Hedy Wong stars as the title character, Tera, in Take Out Girl, which is released May 18 by 1091 Pictures. Take Out Girl is her first feature film screenplay. She was born and raised in the Bay Area, Northern California. She moved to Los Angeles to pursue acting and had since then booked national commercial campaigns such as Dove and Best Buy. She also appeared in music videos alongside Chris Brown, Lil Wayne, Tyga, A$AP Rocky and Tory Lanez. In her spare time, she enjoys writing and creating music.
Take Out Girl, which I co-wrote and star in, has been playing on the festival circuit over the past year and it is always refreshing and touching to hear other people’s interpretation of the title character, Tera. Audience members typically begin saying that Tera, a young college dropout working at her family’s Chinese restaurant, helping her single mother with food deliveries, is strong and courageous, a dutiful daughter and caring sister. But usually at the end, they also timidly admit she is a tad flawed, as the movie revolves around Tera’s decision to deliver more than just Chinese food, by making side income working for a local drug lord.
As the creator of Take Out Girl, I have been hesitant to voice my own opinion of who Tera is. I’ve worried my own (harsher) opinions of her might ruin other people’s viewing pleasure. I see Tera as a young, headstrong girl with a discerning mind, but also naïve and emotionally stunted. Just like anyone else, she is someone plagued by a multitude of concerns dictated by her environment, class and race.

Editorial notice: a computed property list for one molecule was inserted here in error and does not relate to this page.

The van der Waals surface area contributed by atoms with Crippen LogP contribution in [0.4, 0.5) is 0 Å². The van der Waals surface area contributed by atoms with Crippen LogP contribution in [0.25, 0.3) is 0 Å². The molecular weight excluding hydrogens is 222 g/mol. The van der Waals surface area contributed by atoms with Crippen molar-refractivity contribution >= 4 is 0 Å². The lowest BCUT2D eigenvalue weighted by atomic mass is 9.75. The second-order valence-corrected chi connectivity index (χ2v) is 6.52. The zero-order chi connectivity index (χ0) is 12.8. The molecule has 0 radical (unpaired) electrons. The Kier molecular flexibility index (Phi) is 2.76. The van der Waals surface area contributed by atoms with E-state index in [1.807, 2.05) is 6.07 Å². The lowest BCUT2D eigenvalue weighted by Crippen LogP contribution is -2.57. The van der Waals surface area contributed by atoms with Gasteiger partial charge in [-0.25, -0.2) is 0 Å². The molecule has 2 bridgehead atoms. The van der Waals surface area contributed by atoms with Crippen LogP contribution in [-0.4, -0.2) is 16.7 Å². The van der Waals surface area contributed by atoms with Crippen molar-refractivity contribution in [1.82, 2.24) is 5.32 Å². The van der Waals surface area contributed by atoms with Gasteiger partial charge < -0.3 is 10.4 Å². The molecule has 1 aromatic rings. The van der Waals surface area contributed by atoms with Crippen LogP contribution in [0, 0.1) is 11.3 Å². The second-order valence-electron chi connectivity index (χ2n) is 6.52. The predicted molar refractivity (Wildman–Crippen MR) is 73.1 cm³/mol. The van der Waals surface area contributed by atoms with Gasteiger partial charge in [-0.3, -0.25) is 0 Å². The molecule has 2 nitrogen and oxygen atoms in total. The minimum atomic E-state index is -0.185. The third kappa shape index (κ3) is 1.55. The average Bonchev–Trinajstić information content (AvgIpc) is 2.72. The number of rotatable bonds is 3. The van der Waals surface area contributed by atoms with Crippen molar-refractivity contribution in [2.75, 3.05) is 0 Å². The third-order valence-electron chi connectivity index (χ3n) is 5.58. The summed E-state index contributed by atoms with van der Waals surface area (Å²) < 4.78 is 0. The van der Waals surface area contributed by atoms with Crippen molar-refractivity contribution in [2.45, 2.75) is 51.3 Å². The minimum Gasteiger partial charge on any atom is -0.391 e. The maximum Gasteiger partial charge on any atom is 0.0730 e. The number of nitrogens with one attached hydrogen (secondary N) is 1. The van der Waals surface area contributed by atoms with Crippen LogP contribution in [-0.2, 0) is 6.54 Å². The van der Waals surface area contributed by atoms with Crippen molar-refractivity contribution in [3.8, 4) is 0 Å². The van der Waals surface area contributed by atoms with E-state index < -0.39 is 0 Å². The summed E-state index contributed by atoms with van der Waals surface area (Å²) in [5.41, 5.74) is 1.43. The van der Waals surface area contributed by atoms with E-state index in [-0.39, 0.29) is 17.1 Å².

Steven Yeun, the first Asian-American nominated for a Best Actor Oscar, said in a recent interview, “Sometimes I wonder if the Asian-American experience is what it’s like when you’re thinking about everyone else, but nobody else is thinking about you.” Asian-Americans only make up about 5.6 percent of the U.S. population and we are typically seen as perpetual foreigners in our own country. At worst, we are targets of racism and hate crimes, and attacks on Asian Americans have increased precipitously during the COVID-19 pandemic. Yet this isn’t entirely new for most of us. Growing up, we witnessed our immigrant parents stoically accept being treated as less than human, a seeming condition for their being able to live here and provide a better future for us, their children. In less turbulent times, we are, at best, invisible. Sharon Kwon, a psychotherapist who specializes in racial trauma and identity, recently wrote, “Our world minimizes us and we minimize ourselves. …We are used to minimizing our own pain because we don’t want to rock the boat.” Neither condition is desirable, because invisibility feeds into dehumanization. But in Take Out Girl, Tera turns the lemon of Asian-American invisibility into lemonade. She banks on the majority of the population dismissing her as she makes her business moves in the streets. Her insignificance in the community is her cloak. At the end of the day, Tera thinks money can perhaps ease her ever-diminishing sense of self-worth. She understands that you don’t get brownie points for wanting to be better — results are the benchmark.